Start-up incubators drive Europe’s cleantech ventures

Europe is increasingly becoming a major global hub for cleantech expertise and innovation, a feat in large part down to the development of specialised incubators, incentives and programmes launched by regional states. As more US and Asian VC firms pour institutional financing into the region, business transfer agents are helping more cleantech start-ups to make a successful transition from a small incubatory state to a successful exit.

Europe’s successful cleantech incubator programme is playing a growing role in the region’s emergence as a powerful launch platform for start-ups. The investment rationale in such projects is two-fold: to ultimately see both economic and environmental returns. The EU is realising the necessity of retaining its competitive advantage as globalisation is opening up more economic segments worldwide. Cleantech is one market the body has identified as a major area of future potential.

One such incubator is Climate-KIC, a European Commission-funded programme that supports environment-focused tech start-ups at universities. The incubator aims to welcome budding entrepreneurs and develop their innovative tech ideas to the point where investors would feel comfortable investing significant sums into the business. The incubator is one of around 70 active in Europe, which function by renting space to young start-ups that house other budding businesses and offer access to business-insiders that can help with finances, scientists that help with technical aspects and a network of contacts that include suppliers and investors. Climate-KIC’s sites include Imperial College in London, the Paris Institute of Technology and the Technical University of Berlin.

Europe differs from the dominant US market for cleantech ventures, in that the region never experienced the investment frenzy in the segment which ended up tailing off significantly by 2013. Most start-ups in Europe remain heavily dependent on state financing and the numbers are not as large as in the US, where hundreds of companies can compete for financing. European entrepreneurs are more risk-averse and typically take a longer time before bringing a product to market.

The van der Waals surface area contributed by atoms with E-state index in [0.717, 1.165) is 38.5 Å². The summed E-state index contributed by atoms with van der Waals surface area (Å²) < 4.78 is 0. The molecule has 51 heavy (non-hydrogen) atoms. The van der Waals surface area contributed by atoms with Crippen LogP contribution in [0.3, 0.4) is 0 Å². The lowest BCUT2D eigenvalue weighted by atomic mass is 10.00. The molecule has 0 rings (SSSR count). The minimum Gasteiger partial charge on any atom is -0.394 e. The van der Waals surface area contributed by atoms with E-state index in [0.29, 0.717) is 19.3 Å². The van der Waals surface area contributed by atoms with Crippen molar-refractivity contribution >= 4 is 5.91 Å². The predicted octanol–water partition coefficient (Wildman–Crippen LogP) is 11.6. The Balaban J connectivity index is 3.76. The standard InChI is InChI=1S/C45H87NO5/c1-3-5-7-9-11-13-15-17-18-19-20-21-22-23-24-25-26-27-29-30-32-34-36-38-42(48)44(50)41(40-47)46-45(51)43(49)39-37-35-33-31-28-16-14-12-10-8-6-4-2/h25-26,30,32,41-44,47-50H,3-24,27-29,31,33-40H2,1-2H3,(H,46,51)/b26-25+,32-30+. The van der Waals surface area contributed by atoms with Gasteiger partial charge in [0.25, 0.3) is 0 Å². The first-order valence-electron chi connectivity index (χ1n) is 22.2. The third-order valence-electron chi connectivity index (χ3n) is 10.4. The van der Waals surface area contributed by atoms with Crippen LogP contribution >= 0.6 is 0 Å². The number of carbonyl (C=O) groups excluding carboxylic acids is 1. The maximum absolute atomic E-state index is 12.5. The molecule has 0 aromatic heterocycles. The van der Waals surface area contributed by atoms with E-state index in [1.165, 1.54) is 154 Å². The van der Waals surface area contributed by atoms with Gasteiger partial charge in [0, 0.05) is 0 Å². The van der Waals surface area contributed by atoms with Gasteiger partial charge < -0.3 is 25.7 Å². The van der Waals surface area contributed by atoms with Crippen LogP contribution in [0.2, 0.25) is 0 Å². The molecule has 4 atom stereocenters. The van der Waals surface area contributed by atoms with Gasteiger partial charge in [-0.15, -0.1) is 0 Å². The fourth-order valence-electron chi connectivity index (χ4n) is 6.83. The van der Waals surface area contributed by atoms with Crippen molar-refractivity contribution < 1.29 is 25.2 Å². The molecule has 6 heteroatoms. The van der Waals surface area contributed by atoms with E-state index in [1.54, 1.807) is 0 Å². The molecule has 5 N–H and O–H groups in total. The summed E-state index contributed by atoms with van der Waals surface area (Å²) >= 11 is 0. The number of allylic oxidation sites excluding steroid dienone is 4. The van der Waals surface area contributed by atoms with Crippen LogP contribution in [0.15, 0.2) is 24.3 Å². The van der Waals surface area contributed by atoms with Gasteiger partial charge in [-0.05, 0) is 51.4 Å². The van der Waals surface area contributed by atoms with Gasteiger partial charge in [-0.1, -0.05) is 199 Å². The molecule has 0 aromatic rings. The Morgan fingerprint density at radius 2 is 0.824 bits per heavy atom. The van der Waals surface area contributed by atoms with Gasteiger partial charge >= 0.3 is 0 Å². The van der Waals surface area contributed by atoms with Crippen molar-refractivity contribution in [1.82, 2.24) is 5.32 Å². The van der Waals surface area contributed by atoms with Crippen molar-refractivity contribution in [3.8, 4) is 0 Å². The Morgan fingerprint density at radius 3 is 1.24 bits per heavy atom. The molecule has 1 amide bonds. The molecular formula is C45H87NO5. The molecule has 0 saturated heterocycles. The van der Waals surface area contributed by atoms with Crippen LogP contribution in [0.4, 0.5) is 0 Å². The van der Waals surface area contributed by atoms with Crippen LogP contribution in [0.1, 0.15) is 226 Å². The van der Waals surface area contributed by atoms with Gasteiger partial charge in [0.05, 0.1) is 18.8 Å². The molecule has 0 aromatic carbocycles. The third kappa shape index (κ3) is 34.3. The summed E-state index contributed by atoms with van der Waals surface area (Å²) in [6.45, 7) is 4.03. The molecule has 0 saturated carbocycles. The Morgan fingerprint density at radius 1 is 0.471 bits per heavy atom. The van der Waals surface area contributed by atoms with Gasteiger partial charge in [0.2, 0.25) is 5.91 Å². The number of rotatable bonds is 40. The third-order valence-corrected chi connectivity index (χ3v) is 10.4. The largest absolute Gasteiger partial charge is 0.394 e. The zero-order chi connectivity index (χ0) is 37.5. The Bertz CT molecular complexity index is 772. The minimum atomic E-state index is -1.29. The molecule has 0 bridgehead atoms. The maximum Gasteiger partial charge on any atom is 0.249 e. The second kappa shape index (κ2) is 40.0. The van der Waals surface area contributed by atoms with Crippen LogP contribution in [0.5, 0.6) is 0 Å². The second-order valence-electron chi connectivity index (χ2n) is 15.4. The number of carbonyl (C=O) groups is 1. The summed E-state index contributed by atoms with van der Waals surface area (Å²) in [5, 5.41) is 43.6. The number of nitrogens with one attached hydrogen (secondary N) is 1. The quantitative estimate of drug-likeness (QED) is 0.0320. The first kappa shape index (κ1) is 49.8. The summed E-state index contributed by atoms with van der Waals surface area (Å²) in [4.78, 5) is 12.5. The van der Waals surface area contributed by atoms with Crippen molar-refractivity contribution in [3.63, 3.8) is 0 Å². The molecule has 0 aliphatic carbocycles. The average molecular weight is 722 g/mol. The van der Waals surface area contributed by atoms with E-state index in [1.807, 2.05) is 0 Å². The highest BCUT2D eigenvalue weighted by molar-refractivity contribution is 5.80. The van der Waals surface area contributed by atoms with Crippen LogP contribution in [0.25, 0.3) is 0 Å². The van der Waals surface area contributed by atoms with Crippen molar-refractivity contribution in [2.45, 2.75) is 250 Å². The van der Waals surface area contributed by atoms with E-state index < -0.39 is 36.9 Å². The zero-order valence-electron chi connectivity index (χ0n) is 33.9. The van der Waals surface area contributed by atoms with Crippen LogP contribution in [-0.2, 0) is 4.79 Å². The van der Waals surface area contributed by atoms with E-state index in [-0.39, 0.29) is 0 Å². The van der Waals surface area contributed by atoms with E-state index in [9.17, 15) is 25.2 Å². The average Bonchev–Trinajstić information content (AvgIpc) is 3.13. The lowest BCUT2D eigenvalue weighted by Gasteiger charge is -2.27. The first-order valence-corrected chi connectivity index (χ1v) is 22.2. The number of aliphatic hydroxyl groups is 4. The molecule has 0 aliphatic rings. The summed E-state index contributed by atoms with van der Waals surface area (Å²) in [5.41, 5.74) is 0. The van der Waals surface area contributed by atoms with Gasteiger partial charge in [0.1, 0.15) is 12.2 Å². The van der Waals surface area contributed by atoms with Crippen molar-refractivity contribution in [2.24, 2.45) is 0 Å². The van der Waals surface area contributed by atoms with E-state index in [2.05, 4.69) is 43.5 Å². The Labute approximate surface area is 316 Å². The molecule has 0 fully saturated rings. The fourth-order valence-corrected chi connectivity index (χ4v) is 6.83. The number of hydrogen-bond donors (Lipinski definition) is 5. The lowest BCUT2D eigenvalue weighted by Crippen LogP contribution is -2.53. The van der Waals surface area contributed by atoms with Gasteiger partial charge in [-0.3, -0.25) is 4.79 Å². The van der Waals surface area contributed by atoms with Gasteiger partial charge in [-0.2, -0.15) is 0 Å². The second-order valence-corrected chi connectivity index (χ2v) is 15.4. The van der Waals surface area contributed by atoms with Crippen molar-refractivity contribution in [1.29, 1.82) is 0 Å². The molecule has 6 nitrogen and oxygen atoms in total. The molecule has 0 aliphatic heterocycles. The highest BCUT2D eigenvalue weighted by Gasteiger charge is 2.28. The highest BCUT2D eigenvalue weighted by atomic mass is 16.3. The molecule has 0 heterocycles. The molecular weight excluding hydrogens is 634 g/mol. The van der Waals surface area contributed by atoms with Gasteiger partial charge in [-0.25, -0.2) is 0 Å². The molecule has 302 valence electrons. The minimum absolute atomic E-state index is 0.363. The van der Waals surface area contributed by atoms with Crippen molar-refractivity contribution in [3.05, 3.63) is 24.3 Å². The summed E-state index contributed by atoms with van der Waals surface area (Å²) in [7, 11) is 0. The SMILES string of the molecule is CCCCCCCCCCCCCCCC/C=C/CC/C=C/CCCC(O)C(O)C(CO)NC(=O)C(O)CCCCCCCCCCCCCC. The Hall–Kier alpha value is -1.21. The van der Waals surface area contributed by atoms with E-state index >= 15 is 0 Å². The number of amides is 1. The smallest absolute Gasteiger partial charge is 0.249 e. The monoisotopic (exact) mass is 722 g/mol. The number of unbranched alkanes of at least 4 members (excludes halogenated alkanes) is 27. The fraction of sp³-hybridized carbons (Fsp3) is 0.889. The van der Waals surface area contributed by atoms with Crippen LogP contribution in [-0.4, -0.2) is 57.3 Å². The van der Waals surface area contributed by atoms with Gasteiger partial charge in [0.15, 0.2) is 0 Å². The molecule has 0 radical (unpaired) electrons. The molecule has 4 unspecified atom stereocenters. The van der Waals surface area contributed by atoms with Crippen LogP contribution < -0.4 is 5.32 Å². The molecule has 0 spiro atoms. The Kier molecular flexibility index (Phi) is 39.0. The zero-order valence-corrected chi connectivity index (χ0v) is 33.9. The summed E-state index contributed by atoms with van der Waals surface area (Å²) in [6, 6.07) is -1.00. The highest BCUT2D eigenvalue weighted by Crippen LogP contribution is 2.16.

The Danish government’s commitment to renewable energy, especially in the manufacture of wind energy, has helped Copenhagen become an important hub of new cleantech activity. The Technical University of Denmark provides sophisticated testing and demonstration facilities to try out new energy technologies for the city’s Green Entrepreneur House incubator. The programme is backed by over €2 million in government funds. In the UK, the Carbon Trust works with over 300 start-ups across Europe with support from the European Commission, the British government and General Electric. In Finland, strong state and academic support for energy-efficient technologies has driven a buoyant local cleantech scene.  

While ideas and personnel remain key in bringing new cleantech products from Europe, incubators remain a vital platform for their launch. Developing raw ideas into something presentable and ensuring it becomes a product a sell business can help market to acquirers and financiers is the primary objective of these important programmes.

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